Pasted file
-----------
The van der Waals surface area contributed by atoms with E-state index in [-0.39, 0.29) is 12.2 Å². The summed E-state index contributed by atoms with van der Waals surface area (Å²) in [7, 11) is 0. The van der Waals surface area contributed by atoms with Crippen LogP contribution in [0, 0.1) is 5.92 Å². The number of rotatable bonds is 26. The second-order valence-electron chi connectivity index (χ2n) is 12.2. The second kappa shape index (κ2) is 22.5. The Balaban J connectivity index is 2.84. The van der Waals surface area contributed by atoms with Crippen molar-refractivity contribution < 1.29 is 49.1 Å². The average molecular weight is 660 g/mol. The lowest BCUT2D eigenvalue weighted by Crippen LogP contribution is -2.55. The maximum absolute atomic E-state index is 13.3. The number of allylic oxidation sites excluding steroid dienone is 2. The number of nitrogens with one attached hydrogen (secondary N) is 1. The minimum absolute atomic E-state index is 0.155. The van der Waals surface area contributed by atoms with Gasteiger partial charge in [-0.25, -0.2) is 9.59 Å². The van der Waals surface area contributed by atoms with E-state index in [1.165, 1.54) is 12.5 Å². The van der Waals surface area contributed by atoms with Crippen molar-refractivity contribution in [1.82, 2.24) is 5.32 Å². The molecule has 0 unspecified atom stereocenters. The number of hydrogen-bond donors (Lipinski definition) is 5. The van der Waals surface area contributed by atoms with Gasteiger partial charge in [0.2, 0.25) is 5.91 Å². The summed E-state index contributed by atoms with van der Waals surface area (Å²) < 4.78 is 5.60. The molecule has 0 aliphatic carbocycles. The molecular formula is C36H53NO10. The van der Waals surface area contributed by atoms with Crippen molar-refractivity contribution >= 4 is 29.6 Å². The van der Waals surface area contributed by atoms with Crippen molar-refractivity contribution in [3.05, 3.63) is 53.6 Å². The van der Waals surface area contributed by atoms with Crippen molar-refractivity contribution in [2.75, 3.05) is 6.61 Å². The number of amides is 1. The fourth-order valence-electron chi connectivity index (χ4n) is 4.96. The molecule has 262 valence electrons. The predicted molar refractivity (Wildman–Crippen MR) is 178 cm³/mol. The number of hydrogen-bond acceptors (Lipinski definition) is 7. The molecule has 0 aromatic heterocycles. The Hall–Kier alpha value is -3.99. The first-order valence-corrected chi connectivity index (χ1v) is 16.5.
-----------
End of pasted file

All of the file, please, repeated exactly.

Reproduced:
The van der Waals surface area contributed by atoms with E-state index in [-0.39, 0.29) is 12.2 Å². The summed E-state index contributed by atoms with van der Waals surface area (Å²) in [7, 11) is 0. The van der Waals surface area contributed by atoms with Crippen LogP contribution in [0, 0.1) is 5.92 Å². The number of rotatable bonds is 26. The second-order valence-electron chi connectivity index (χ2n) is 12.2. The second kappa shape index (κ2) is 22.5. The Balaban J connectivity index is 2.84. The van der Waals surface area contributed by atoms with Crippen molar-refractivity contribution < 1.29 is 49.1 Å². The average molecular weight is 660 g/mol. The lowest BCUT2D eigenvalue weighted by Crippen LogP contribution is -2.55. The maximum absolute atomic E-state index is 13.3. The number of allylic oxidation sites excluding steroid dienone is 2. The number of nitrogens with one attached hydrogen (secondary N) is 1. The minimum absolute atomic E-state index is 0.155. The van der Waals surface area contributed by atoms with Gasteiger partial charge in [-0.25, -0.2) is 9.59 Å². The van der Waals surface area contributed by atoms with E-state index in [1.165, 1.54) is 12.5 Å². The van der Waals surface area contributed by atoms with Crippen molar-refractivity contribution in [1.82, 2.24) is 5.32 Å². The molecule has 0 unspecified atom stereocenters. The number of hydrogen-bond donors (Lipinski definition) is 5. The van der Waals surface area contributed by atoms with Gasteiger partial charge in [0.2, 0.25) is 5.91 Å². The summed E-state index contributed by atoms with van der Waals surface area (Å²) < 4.78 is 5.60. The molecule has 0 aliphatic carbocycles. The molecular formula is C36H53NO10. The van der Waals surface area contributed by atoms with Crippen molar-refractivity contribution >= 4 is 29.6 Å². The van der Waals surface area contributed by atoms with Crippen molar-refractivity contribution in [3.05, 3.63) is 53.6 Å². The van der Waals surface area contributed by atoms with Crippen molar-refractivity contribution in [2.75, 3.05) is 6.61 Å². The number of amides is 1. The fourth-order valence-electron chi connectivity index (χ4n) is 4.96. The molecule has 262 valence electrons. The predicted molar refractivity (Wildman–Crippen MR) is 178 cm³/mol. The number of hydrogen-bond acceptors (Lipinski definition) is 7. The molecule has 0 aromatic heterocycles. The Hall–Kier alpha value is -3.99. The first-order valence-corrected chi connectivity index (χ1v) is 16.5.